At the end of the bypass, Nadia ‘cobbles’ her way past two traffic islands, and onto some segregated provision which is shared with (few) pedestrians.

In order to turn right, she crosses the road before the roundabout. “I won’t go round the roundabout because people  have just come off a 50 limit, you take your life in your hands to go round that one.”

And then goes ‘the wrong way’ for a short stretch.

Half-way through her journey, Nadia reaches an off-road route which is dedicated to cycling and walking. “It’s just nice once you get off here. This is the most enjoyable part. Once I’m on the pavement and I’m away, I’m much happier.”

“I said [to the local council] ‘can you not do a park and cycle scheme from here?’ Because from my point of view, the bit from here is really easy, it’s the easiest part of my journey. And so I just think for a lot of people who maybe don’t have road confidence, or women cyclists who just don’t want to go on the road, or whatever, if they could park up here, pull the bike off or even loan a bike, then you know, you’re encouraging people to at least try it. And then it builds from there, hopefully.”

The last stretch of Nadia’s journey to work is quite ‘messy’, but by using various bits of (often very good) cycling infrastructure she manages to stay away from the busy town centre roads, and to wend her way through some back streets, across a car park and to her final destination.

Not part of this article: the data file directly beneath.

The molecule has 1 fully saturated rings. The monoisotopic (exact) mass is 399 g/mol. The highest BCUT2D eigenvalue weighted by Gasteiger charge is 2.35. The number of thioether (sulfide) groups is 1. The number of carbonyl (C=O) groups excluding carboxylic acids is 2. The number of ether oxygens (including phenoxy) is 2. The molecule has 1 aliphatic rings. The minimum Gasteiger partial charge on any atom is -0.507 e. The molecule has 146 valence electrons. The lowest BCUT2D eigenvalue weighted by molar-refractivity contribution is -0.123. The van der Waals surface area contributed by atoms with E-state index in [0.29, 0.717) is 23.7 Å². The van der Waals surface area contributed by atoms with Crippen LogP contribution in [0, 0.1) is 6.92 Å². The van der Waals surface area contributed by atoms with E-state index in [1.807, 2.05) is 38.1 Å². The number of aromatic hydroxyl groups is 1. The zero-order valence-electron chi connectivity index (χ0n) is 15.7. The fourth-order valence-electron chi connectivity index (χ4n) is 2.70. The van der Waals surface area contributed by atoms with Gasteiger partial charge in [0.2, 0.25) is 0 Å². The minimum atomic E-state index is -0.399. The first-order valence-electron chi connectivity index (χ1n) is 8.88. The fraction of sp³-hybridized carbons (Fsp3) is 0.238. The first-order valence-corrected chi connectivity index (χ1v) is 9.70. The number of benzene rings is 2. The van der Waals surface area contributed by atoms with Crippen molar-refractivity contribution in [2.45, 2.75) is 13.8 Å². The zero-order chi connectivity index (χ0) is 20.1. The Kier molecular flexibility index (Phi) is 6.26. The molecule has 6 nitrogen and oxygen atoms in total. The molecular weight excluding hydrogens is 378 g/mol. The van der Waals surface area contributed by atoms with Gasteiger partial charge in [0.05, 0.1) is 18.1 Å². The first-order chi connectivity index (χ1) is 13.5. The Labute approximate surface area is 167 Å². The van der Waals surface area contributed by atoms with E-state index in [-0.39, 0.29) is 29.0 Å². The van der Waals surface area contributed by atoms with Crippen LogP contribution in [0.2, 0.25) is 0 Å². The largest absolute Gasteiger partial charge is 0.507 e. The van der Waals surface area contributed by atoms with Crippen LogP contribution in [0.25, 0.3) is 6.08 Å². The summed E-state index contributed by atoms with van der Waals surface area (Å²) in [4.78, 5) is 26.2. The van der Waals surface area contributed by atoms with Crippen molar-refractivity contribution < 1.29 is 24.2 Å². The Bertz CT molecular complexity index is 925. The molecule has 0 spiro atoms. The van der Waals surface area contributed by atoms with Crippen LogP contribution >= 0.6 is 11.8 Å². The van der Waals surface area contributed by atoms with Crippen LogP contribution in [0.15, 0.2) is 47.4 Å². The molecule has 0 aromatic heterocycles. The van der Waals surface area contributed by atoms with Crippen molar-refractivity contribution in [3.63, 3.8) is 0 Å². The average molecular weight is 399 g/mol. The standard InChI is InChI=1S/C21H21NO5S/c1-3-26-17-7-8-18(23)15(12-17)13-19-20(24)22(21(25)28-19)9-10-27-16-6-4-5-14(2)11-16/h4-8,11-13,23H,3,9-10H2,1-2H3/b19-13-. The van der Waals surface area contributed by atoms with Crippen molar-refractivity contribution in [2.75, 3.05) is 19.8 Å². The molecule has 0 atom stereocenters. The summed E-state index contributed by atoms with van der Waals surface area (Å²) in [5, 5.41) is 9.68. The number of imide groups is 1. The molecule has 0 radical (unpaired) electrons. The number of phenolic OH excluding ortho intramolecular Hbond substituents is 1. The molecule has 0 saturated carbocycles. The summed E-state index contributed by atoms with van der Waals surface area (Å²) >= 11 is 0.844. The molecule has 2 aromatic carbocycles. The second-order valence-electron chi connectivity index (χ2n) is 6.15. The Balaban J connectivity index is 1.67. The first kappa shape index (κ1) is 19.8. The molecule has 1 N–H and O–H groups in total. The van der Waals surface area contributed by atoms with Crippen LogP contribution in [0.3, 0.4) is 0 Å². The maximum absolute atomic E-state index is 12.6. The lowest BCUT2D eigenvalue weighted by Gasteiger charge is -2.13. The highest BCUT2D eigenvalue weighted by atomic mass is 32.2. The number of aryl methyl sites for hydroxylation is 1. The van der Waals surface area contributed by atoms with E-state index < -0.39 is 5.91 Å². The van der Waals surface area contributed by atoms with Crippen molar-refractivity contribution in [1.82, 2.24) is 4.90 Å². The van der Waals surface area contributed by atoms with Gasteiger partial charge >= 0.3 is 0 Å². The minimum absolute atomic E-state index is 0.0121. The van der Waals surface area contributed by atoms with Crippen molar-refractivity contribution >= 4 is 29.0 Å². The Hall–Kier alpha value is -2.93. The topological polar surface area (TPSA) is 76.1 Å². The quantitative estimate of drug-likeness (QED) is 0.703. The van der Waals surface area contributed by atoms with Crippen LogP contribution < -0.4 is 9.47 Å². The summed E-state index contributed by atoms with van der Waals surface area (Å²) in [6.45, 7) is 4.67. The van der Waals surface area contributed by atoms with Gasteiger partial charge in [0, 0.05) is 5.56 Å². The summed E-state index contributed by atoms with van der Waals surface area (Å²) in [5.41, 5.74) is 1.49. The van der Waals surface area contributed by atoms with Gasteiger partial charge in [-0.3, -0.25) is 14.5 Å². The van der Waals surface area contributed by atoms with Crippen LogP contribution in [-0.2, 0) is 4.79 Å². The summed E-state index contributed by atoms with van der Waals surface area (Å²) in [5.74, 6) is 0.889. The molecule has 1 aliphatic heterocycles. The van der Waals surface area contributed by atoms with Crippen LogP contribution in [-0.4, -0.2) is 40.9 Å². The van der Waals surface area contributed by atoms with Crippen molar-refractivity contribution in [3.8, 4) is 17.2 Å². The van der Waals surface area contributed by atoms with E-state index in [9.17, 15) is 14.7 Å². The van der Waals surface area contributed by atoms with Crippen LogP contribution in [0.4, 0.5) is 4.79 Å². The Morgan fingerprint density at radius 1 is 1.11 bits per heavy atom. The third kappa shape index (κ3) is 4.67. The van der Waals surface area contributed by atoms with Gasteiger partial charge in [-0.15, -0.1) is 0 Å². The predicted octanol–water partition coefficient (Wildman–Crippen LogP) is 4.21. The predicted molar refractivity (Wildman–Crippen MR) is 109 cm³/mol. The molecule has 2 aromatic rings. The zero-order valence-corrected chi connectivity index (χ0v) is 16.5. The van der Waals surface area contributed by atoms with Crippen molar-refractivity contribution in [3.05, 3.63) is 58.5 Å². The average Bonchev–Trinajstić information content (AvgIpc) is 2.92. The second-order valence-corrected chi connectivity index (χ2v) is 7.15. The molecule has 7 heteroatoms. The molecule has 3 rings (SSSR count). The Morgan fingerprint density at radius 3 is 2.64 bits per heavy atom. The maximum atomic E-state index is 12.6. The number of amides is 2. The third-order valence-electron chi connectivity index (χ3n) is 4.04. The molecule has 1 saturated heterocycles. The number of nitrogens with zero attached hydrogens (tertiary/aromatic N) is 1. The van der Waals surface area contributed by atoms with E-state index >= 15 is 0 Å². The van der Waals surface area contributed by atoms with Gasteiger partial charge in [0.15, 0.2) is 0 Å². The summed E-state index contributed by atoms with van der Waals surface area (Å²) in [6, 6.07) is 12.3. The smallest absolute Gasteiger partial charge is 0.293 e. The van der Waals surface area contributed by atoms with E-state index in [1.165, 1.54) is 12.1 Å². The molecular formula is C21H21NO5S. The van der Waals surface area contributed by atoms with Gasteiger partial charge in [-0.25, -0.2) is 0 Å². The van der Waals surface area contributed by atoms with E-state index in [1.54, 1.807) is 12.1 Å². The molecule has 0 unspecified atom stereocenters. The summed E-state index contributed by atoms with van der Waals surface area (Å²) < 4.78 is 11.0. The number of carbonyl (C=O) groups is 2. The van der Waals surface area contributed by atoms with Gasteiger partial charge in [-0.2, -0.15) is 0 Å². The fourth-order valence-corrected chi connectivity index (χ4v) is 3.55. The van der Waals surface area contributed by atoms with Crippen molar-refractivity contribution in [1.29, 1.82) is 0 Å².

Among other things, Nadia’s story shows how the ‘decision’ to cycle is never simply a personal one; it is embedded in webs of social relations, and significant others form part of the ‘decision-making’ apparatus. Less prosaically, I think Nadia’s story shows how it’s less that people don’t cycle because they’re scared, and more that people don’t cycle because they’re loved. And until cycling advocates get their heads around that, they’ll continue to be by turns puzzled by and patronising towards many people’s reluctance to go by bike.

Cycling struggles, 1

October 2, 2012

This is the first in a series of short case studies examining how different people do and don’t move around English cities by cycle. (With luck and a tailwind, I aim to do about ten between now and Christmas.) Like those which will follow, it comes from fieldwork I conducted as part of the Understanding Walking and Cycling project, which ran between 2008 and 2011.

People’s own words are always within speech marks and italicised. I’ll sometimes add words in […], [like this], in an attempt to clarify potentially unclear meaning. I have changed people’s names, and am not drawing direct attention to locations (partly in a bid to make it harder to identify people, and partly because I believe the issues I’m trying to raise are not specific to place, but are much more general – certainly across urban Britain, and I think further afield too).

Most of the data I’m using comes from either a sit-down interview (which usually took place in people’s own homes); or from conversations and observations undertaken before, during and after riding alongside (and/or behind) people making one of their usual journeys by bike.

1. Rick’s cycling story

Rick is in his forties. He lives with his wife and dog in a modest but comfortable terraced house about a mile out of the city centre. He and his wife have a car and a bike each. Rick works as a peripatetic care worker, moving between the homes of disabled clients, who – with his help – live independently. Although he uses a car for many of his other journeys, and walks extensively, Rick has recently switched from driving to cycling as his main way of getting around at work.

“For the last two months I’ve been going round by bike. I got sick to death of the traffic, absolutely sick to death, especially with the road works when they were doing them. It drove me crazy. I just got sick to death of it; you’re stuck in traffic and you can’t get round quick enough. And now it’s actually quicker.”